[1]http://ballotpedia.org/wiki/index.php/Colorado_Marijuana_Legalization_Initiative,_Amendment_64_(2012).

[2] Election Results, http://ballotpedia.org/wiki/index.php/Colorado_Proposition_AA,_Taxes_on_the_Sale_of_Marijuana_(2013)#Election_results. They also agreed as part of that vote to allow retail level taxes of 10 percent, which the Legislature may increase to 15 percent without further voter approval.

[3] Colorado Proposition AA, http://ballotpedia.org/wiki/index.php/Colorado_Proposition_AA,_Taxes_on_the_Sale_of_Marijuana_(2013)

[4] Colorado also allows sales of medical marijuana, upon recommendation of a physician. Colorado Medical Marijuana Code, Colorado Revised Statues sec. 12-43.3-101 et seq.,

http://www.colorado.gov/cs/Satellite?blobcol=urldata&blobheadername1=Content-Disposition&blobheadername2=Content-Type&blobheadervalue1=inline%3B+filename%3D%22Colorado+Revised+Statutes+18-18-406.3.pdf%22&blobheadervalue2=application%2Fpdf&blobkey=id&blobtable=MungoBlobs&blobwhere=1251816967542&ssbinary=true

[5] Vertical integration is not unusual in commerce. An example occurs when a wine company owns land, vines, and a winery, and sells to consumers only at its own outlet store. The Colorado marijuana model in effect substitutes “marijuana grow area” for land and vines, “marijuana production facility” for winery, and “marijuana retailer” for outlet store.

[6] Colorado Revised Statutes section 12-43.4-40(c)(2),http://tornado.state.co.us/gov_dir/leg_dir/olls/sl2013a/sl_329.htm. This rule is subject to exceptions, and sunsets at the beginning of 2015. At that point, vertical integration will be neither required nor forbidden.

[7] Colo. Const. Art. XVIII, Section 16(5)(d):“The general assembly shall enact an excise tax to be levied upon marijuana sold or otherwise transferred by a marijuana cultivation facility to a marijuana product manufacturing facility or to a retail marijuana store at a rate not to exceed fifteen percent prior to January 1, 2017 and at a rate to be determined by the general assembly thereafter.” The general assembly followed through. http://tornado.state.co.us/gov_dir/leg_dir/olls/sl2013a/sl_330.htm. And voters approved the ballot question. Note 2, supra.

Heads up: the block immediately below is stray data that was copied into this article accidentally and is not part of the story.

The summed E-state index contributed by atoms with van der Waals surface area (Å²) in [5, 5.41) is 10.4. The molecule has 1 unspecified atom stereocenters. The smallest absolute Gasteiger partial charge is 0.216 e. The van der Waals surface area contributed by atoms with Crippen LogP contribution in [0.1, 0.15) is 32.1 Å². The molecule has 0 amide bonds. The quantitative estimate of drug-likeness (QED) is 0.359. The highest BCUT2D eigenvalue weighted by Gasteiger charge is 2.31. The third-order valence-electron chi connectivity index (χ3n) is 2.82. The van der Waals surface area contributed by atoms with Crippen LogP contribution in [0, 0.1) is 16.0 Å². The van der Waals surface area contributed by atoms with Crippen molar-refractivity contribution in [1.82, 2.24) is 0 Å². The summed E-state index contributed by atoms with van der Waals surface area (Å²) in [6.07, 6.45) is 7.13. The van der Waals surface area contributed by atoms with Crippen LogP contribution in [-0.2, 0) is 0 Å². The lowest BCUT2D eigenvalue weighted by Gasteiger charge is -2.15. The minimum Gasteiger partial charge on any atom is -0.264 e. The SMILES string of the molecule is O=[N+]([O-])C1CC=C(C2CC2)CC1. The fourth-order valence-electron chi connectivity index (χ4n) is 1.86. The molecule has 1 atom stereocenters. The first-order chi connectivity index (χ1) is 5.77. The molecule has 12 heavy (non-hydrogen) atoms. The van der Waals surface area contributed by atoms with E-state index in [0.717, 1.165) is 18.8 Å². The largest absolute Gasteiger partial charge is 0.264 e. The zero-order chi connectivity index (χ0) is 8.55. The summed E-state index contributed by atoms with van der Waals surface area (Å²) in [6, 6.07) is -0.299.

[8] Colorado Department of Revenue, Division of Taxation, Rulemaking workshop for Taxation of Retail Marijuana, Article 28.8 of Title 39, scheduled for October 23, 2013, http://www.colorado.gov/cs/Satellite?blobcol=urldata&blobheader=application%2Fpdf&blobkey=id&blobtable=MungoBlobs&blobwhere=1251900119430&ssbinary=true. This is not the only problem with Colorado’s new tax. Floor stocks of medical producers were transferred tax-free to the adult use sector, bypassing the 15 percent excise tax totally. Cite. Maybe that is good policy – keeping the tax burden down at first, as demand – and prices – soared. Low taxes keep the bootlegger at bay.

[9] Colorado Department of Revenue, Information for Cultivators,http://www.colorado.gov/cs/Satellite/Revenue/REVX/1251649610680 (last visited March 24, 2014).

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Author: patoglesby

From 1982 to 1990, I worked in tax policy for Committees of the United States Congress. In recent years, I was Adjunct Lecturer at UNC-Chapel Hill's Business School and then Adjunct Professor at its Law School.